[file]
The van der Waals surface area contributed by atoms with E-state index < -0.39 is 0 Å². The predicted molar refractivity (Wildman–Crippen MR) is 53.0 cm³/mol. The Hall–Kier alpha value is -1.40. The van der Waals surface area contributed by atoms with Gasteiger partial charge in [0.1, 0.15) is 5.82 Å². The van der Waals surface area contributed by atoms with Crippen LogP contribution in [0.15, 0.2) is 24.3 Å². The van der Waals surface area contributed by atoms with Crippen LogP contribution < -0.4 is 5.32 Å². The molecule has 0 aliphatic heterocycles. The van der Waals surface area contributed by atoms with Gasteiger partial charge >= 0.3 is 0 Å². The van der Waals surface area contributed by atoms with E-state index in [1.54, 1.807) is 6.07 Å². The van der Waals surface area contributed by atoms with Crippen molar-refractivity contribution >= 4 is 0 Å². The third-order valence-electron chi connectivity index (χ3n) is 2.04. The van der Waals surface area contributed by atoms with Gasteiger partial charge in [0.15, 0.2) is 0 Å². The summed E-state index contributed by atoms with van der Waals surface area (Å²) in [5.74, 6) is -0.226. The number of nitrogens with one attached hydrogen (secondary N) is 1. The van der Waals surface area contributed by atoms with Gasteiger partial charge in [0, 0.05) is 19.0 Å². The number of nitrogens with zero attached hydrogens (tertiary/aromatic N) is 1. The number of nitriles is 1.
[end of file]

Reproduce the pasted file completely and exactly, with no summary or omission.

The van der Waals surface area contributed by atoms with E-state index < -0.39 is 0 Å². The predicted molar refractivity (Wildman–Crippen MR) is 53.0 cm³/mol. The Hall–Kier alpha value is -1.40. The van der Waals surface area contributed by atoms with Gasteiger partial charge in [0.1, 0.15) is 5.82 Å². The van der Waals surface area contributed by atoms with Crippen LogP contribution in [0.15, 0.2) is 24.3 Å². The van der Waals surface area contributed by atoms with Crippen LogP contribution < -0.4 is 5.32 Å². The molecule has 0 aliphatic heterocycles. The van der Waals surface area contributed by atoms with Gasteiger partial charge >= 0.3 is 0 Å². The van der Waals surface area contributed by atoms with E-state index in [1.54, 1.807) is 6.07 Å². The van der Waals surface area contributed by atoms with Crippen molar-refractivity contribution >= 4 is 0 Å². The third-order valence-electron chi connectivity index (χ3n) is 2.04. The van der Waals surface area contributed by atoms with Gasteiger partial charge in [0.15, 0.2) is 0 Å². The summed E-state index contributed by atoms with van der Waals surface area (Å²) in [5.74, 6) is -0.226. The number of nitrogens with one attached hydrogen (secondary N) is 1. The van der Waals surface area contributed by atoms with Gasteiger partial charge in [0, 0.05) is 19.0 Å². The number of nitrogens with zero attached hydrogens (tertiary/aromatic N) is 1. The number of nitriles is 1.